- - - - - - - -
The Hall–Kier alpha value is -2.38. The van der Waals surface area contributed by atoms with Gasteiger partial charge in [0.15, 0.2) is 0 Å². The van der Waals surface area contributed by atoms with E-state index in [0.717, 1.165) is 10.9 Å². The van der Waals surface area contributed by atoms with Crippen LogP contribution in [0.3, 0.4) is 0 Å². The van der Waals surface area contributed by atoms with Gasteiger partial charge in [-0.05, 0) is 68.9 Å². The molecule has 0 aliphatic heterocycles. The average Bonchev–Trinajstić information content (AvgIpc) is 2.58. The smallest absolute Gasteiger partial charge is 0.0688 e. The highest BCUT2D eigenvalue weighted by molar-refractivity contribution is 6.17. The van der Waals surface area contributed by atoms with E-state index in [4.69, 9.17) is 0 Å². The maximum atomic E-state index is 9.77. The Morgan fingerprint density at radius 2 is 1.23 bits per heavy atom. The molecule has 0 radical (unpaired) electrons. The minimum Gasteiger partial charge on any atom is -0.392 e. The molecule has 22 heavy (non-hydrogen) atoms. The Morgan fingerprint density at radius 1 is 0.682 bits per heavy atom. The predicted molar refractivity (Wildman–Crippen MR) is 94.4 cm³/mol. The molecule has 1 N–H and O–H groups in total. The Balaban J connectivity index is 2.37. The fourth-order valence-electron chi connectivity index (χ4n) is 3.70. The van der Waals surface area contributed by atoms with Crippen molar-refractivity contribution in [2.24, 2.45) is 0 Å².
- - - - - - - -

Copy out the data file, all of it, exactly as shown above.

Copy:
The Hall–Kier alpha value is -2.38. The van der Waals surface area contributed by atoms with Gasteiger partial charge in [0.15, 0.2) is 0 Å². The van der Waals surface area contributed by atoms with E-state index in [0.717, 1.165) is 10.9 Å². The van der Waals surface area contributed by atoms with Crippen LogP contribution in [0.3, 0.4) is 0 Å². The van der Waals surface area contributed by atoms with Gasteiger partial charge in [-0.05, 0) is 68.9 Å². The molecule has 0 aliphatic heterocycles. The average Bonchev–Trinajstić information content (AvgIpc) is 2.58. The smallest absolute Gasteiger partial charge is 0.0688 e. The highest BCUT2D eigenvalue weighted by molar-refractivity contribution is 6.17. The van der Waals surface area contributed by atoms with E-state index in [4.69, 9.17) is 0 Å². The maximum atomic E-state index is 9.77. The Morgan fingerprint density at radius 2 is 1.23 bits per heavy atom. The molecule has 0 radical (unpaired) electrons. The minimum Gasteiger partial charge on any atom is -0.392 e. The molecule has 22 heavy (non-hydrogen) atoms. The Morgan fingerprint density at radius 1 is 0.682 bits per heavy atom. The predicted molar refractivity (Wildman–Crippen MR) is 94.4 cm³/mol. The molecule has 1 N–H and O–H groups in total. The Balaban J connectivity index is 2.37. The fourth-order valence-electron chi connectivity index (χ4n) is 3.70. The van der Waals surface area contributed by atoms with Crippen molar-refractivity contribution in [2.24, 2.45) is 0 Å².